Norfolk judge grants salvage award for Titanic artifacts
By Tim McGlone - The Virginian-Pilot
A federal judge has granted a salvage award to the company that maintains thousands of Titanic artifacts, but it remains unclear how the company will collect the estimated $110 million value of the pieces.
U.S. District Judge Rebecca Beach Smith late Thursday issued an opinion granting RMS Titanic Inc. an award equal to 100 percent of the fair market value of the artifacts.
But she said she will take up to another year to decide "the manner in which to pay the award," according to a court filing.
RMS Titanic Inc. and its parent, Premier Exhibitions Inc., has been battling in court for years to get title to about 5,500 Titanic artifacts that were lifted from the North Atlantic during company-run salvage operations over the past 20 years.
The federal court here, in the 1990s, awarded the company salvor-in-possession status, meaning the company had exclusive rights to salvage Titanic artifacts. But the court has maintained a tight control over what the company could do with the objects, including strictly prohibiting selling them.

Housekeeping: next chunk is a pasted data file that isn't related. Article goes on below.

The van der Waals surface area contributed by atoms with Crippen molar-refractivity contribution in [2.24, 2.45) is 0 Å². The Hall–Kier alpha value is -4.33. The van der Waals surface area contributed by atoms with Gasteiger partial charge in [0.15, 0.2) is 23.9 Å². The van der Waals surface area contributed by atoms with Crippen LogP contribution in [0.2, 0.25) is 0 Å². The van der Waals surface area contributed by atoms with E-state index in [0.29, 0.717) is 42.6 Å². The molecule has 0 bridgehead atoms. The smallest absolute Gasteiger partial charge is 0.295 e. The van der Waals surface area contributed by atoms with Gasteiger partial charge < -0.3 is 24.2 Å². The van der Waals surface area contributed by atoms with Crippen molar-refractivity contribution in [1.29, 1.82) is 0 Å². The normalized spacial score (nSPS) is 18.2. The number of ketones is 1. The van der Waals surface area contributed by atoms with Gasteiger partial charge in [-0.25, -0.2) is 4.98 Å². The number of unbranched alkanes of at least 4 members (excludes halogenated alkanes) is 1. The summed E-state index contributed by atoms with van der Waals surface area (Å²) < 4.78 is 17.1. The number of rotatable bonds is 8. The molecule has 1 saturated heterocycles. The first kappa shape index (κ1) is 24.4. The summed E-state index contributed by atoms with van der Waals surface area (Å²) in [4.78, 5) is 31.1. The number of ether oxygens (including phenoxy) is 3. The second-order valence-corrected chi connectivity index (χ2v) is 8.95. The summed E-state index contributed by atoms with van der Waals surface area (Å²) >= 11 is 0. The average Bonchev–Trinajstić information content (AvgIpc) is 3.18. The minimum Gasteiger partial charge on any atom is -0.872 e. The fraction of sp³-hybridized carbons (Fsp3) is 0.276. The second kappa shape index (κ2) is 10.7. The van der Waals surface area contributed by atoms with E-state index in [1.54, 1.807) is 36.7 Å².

The Titanic sank in the North Atlantic in 1912 on its maiden voyage. The company plans an expedition to the wreck site next week. Company-hired scientists will assess the deteriorating condition of the shipwreck.
The fate of the Titanic artifacts has been the subject of a federal court case here for more than 15 years. Smith heard six days of testimony last fall to help her determine the value of the artifacts.
Premier officials expected the ruling to come in two parts. The judge could have made the extreme decision to award the company nothing, or a percentage of what appraisers pegged as the artifacts' value.